Facebook segmentation and engagement

This week’s blog article is based upon the Hodis et al. (2015) article “Interact with me on my terms: a four segment Facebook engagement framework for marketers”.

The paper covers off some great research about why segmentation is so important for Facebook engagement and identifies four clear segments for consideration.

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Facebook segmentation matrix (Hodis et al. 2015)
  • Attention seekers – users looking for admiration and appreciation (low levels of consumption and high levels of creation)
  • Entertainment chasers -people trying to escape boredom (consuming small bursts of entertaining content)
  • Devotees – addicted to Facebook users (high level of consumption and creation)
  • Connection seekers – Connecting with friends / family is their primary reason for using Facebook (High level of consumption  and low level of creation)

The essence of the article is around breaking down the audience to specific audience types, tailoring the content accordingly and then to consider using paid advertising to support your Social Media activity on Facebook. This  allows you to get much higher engagement than a fit-for-all-approach as the relevancy of the message increases and in-turn the organic reach increases (the amount of times the message is distributed).

But is this enough?

In fact, research from Sashittal et al. (2012) suggests paid targeted advertising can actually work against you to the point that really well targeted advertising on Facebook was often viewed by the audience as creepy, and the more targeted and specific the advert, the more uncomfortable the audience potentially viewed it.

Segmentation as a way to increase engagement isn’t exactly breaking news, so is there more we can add to the mix if we really want to maximise engagement?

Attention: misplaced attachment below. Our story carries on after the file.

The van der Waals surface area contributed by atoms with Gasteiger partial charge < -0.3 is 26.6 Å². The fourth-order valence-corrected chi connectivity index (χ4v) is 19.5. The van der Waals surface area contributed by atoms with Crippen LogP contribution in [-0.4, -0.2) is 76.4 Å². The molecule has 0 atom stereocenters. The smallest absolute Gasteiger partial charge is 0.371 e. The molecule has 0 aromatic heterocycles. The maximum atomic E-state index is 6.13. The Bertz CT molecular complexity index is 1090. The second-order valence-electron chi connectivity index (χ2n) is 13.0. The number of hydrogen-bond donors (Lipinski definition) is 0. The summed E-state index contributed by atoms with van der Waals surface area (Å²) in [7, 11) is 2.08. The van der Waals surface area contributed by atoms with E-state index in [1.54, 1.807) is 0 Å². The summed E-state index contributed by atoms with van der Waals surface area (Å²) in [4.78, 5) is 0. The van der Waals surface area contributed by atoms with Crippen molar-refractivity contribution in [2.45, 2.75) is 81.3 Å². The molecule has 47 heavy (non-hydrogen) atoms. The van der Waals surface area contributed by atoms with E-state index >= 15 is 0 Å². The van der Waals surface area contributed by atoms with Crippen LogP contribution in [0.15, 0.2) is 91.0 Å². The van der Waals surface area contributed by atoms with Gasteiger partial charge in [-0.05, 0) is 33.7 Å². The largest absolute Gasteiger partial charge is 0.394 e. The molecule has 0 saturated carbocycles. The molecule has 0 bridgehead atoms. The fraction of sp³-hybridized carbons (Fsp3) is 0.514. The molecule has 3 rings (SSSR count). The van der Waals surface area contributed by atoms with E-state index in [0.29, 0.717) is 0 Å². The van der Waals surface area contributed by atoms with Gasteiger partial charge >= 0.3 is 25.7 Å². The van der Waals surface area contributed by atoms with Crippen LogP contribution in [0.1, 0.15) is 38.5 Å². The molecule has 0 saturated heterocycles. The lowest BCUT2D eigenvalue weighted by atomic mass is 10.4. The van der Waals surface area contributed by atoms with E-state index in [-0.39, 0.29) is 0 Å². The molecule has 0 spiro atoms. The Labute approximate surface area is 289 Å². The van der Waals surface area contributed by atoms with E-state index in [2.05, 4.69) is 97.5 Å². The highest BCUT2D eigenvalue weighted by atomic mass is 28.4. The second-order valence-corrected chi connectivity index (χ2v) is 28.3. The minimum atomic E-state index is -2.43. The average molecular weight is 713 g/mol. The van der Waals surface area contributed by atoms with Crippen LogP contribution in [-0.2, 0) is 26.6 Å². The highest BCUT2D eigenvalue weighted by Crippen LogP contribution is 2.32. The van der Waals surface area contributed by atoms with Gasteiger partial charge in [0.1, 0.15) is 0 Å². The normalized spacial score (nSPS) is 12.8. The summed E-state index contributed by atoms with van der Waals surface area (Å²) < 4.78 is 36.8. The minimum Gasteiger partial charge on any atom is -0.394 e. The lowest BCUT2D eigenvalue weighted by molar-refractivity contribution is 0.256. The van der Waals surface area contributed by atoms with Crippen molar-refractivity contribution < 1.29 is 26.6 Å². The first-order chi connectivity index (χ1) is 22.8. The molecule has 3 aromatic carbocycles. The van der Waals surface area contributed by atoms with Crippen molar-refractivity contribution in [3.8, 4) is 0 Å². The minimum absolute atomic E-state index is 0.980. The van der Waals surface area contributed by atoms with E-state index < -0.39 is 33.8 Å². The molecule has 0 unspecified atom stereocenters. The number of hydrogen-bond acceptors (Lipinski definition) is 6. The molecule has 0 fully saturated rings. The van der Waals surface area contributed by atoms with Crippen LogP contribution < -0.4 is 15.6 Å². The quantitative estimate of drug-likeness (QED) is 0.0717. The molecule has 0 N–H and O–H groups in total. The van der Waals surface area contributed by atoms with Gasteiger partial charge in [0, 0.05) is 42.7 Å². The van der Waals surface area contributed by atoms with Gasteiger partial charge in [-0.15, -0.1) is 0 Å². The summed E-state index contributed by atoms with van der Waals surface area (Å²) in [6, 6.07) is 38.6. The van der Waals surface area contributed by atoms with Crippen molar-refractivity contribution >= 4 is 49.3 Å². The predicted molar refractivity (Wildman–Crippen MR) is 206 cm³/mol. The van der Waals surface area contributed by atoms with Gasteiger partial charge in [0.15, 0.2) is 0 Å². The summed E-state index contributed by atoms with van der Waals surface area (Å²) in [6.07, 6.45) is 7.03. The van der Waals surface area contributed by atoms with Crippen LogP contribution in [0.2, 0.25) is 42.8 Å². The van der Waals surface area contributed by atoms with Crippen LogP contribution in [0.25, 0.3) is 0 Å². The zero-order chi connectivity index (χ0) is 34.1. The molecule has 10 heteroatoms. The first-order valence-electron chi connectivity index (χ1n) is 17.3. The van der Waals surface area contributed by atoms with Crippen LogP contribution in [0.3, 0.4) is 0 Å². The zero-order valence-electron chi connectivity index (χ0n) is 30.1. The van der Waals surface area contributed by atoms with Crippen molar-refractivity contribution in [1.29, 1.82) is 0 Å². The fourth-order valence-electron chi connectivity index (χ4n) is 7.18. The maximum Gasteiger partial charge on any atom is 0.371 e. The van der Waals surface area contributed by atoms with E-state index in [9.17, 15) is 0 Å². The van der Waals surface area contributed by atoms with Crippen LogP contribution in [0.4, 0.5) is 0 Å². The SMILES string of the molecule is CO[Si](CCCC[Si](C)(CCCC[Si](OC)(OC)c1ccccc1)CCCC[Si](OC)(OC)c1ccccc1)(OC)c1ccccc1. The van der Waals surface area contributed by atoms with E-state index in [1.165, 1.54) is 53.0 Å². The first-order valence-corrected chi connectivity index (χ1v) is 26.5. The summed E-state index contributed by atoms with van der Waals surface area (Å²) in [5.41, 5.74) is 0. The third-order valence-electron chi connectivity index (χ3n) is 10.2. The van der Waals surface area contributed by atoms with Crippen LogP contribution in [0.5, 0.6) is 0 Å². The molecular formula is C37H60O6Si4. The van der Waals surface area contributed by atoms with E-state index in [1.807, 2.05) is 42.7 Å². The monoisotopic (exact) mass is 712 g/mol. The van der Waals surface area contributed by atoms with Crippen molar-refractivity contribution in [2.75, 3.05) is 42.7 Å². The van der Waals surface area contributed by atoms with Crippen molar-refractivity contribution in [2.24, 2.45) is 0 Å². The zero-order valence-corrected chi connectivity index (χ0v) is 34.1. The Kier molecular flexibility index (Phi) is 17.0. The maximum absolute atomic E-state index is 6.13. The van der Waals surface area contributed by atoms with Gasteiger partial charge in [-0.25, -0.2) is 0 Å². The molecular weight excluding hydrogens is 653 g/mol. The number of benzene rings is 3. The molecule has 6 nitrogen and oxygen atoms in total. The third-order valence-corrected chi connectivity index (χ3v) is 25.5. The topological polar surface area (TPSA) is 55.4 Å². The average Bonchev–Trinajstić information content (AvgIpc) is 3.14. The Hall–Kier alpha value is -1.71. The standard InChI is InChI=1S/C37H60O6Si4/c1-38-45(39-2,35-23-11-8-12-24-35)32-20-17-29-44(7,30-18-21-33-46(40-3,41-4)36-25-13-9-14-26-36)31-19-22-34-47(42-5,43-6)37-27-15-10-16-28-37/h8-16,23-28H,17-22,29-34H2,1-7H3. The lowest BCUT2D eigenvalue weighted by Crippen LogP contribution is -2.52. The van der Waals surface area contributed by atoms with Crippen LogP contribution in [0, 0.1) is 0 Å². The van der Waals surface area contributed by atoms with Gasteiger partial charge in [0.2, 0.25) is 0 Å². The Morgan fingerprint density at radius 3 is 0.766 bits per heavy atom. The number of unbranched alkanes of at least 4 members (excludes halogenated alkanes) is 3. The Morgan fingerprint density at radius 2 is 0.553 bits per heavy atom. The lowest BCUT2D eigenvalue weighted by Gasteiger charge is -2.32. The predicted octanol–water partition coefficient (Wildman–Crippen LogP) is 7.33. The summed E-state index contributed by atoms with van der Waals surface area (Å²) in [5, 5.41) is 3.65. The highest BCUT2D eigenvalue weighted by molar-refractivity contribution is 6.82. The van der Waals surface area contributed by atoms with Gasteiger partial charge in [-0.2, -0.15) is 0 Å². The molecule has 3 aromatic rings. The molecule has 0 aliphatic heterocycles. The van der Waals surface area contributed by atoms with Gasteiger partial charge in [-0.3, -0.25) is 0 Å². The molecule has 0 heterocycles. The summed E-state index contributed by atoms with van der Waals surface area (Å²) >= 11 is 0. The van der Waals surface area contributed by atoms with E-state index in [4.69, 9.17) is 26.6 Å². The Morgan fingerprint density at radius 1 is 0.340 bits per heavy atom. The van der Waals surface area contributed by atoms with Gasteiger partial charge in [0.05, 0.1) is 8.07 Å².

employee-engagement
Get your employees behind your Social Media activity

For example, empowering your business; such as your employees, volunteers and stakeholders (as well as your existing audience) to extend engagement through Social Media interaction rather than just using organic reach and Facebook paid advertising to achieve this. (If all of your staff liked and shared your posts, overall engagement would increase as a result as would the organic reach).

Here is a great article from Ryan Holmes at Fast Company on this topic which talks about the success Companies such as Starbucks, Zappos and Southwest Airlines in the US have had with their employee advocacy programs.

Either way, Social Media interaction is critical for driving engagement and maintaining an active brand presence, so getting it right and engaging with your audience becomes a high priority and by doing so, you have a real opportunity to influence your audience’s behaviour.

There are a couple of good blog articles from Deluca (2011) and Goad (2011) that note that a user’s shopping behaviour becomes increasingly influenced by their social media interactions and social media consumer to consumer communication can make a big difference in how your message is picked up by your audience.

This is supported by Li and Bernhoff in the book Groundswell, who note there has been a shift in how consumers now use technology to get from each other what they would traditionally get from corporations, and de Valck et al. (2009) extends this further noting that “word-of-mouse” is just as powerful in impacting consumer decision making as face to face influence.

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Source MSL Group on Employee advocacy

So, if engagement is the key to success; empowering the people in the business to get behind your Social Media activity, encouraging them to engage with your audience and to interact with them (and each other) would certainly be a strategy worth considering.

 

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